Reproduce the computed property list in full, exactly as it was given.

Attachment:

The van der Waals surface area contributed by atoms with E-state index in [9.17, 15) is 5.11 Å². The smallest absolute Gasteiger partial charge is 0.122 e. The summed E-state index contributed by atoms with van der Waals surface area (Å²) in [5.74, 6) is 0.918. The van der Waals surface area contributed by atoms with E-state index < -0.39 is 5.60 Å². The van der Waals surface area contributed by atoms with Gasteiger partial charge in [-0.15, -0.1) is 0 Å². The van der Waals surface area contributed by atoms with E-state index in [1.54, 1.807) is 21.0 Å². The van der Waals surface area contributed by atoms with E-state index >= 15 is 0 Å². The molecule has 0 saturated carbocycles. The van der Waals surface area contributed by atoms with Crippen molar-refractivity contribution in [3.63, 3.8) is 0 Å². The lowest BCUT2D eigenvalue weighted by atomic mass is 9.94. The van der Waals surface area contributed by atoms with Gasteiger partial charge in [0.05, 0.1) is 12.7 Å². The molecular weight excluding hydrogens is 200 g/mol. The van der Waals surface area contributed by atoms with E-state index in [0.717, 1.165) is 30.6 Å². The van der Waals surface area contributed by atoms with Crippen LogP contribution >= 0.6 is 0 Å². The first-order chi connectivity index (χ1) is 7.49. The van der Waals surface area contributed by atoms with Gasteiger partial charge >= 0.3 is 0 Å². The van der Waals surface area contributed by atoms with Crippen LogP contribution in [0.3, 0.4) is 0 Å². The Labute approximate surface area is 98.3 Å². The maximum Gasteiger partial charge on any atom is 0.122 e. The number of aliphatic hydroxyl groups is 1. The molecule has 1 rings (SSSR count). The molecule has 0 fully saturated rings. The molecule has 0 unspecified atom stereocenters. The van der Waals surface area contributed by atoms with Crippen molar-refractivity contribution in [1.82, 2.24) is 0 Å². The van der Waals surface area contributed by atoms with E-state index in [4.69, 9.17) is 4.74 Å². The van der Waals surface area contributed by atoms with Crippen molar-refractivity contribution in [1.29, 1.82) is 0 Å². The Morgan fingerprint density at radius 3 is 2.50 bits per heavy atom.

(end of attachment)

The van der Waals surface area contributed by atoms with E-state index in [9.17, 15) is 5.11 Å². The smallest absolute Gasteiger partial charge is 0.122 e. The summed E-state index contributed by atoms with van der Waals surface area (Å²) in [5.74, 6) is 0.918. The van der Waals surface area contributed by atoms with E-state index < -0.39 is 5.60 Å². The van der Waals surface area contributed by atoms with Gasteiger partial charge in [-0.15, -0.1) is 0 Å². The van der Waals surface area contributed by atoms with E-state index in [1.54, 1.807) is 21.0 Å². The van der Waals surface area contributed by atoms with E-state index >= 15 is 0 Å². The molecule has 0 saturated carbocycles. The van der Waals surface area contributed by atoms with Crippen molar-refractivity contribution in [3.63, 3.8) is 0 Å². The lowest BCUT2D eigenvalue weighted by atomic mass is 9.94. The van der Waals surface area contributed by atoms with Gasteiger partial charge in [0.05, 0.1) is 12.7 Å². The molecular weight excluding hydrogens is 200 g/mol. The van der Waals surface area contributed by atoms with E-state index in [0.717, 1.165) is 30.6 Å². The van der Waals surface area contributed by atoms with Crippen LogP contribution >= 0.6 is 0 Å². The first-order chi connectivity index (χ1) is 7.49. The van der Waals surface area contributed by atoms with Gasteiger partial charge >= 0.3 is 0 Å². The van der Waals surface area contributed by atoms with Crippen LogP contribution in [0.3, 0.4) is 0 Å². The Labute approximate surface area is 98.3 Å². The maximum Gasteiger partial charge on any atom is 0.122 e. The number of aliphatic hydroxyl groups is 1. The molecule has 1 rings (SSSR count). The molecule has 0 fully saturated rings. The molecule has 0 unspecified atom stereocenters. The van der Waals surface area contributed by atoms with Crippen molar-refractivity contribution in [1.82, 2.24) is 0 Å². The van der Waals surface area contributed by atoms with E-state index in [4.69, 9.17) is 4.74 Å². The van der Waals surface area contributed by atoms with Crippen molar-refractivity contribution in [1.29, 1.82) is 0 Å². The Morgan fingerprint density at radius 3 is 2.50 bits per heavy atom.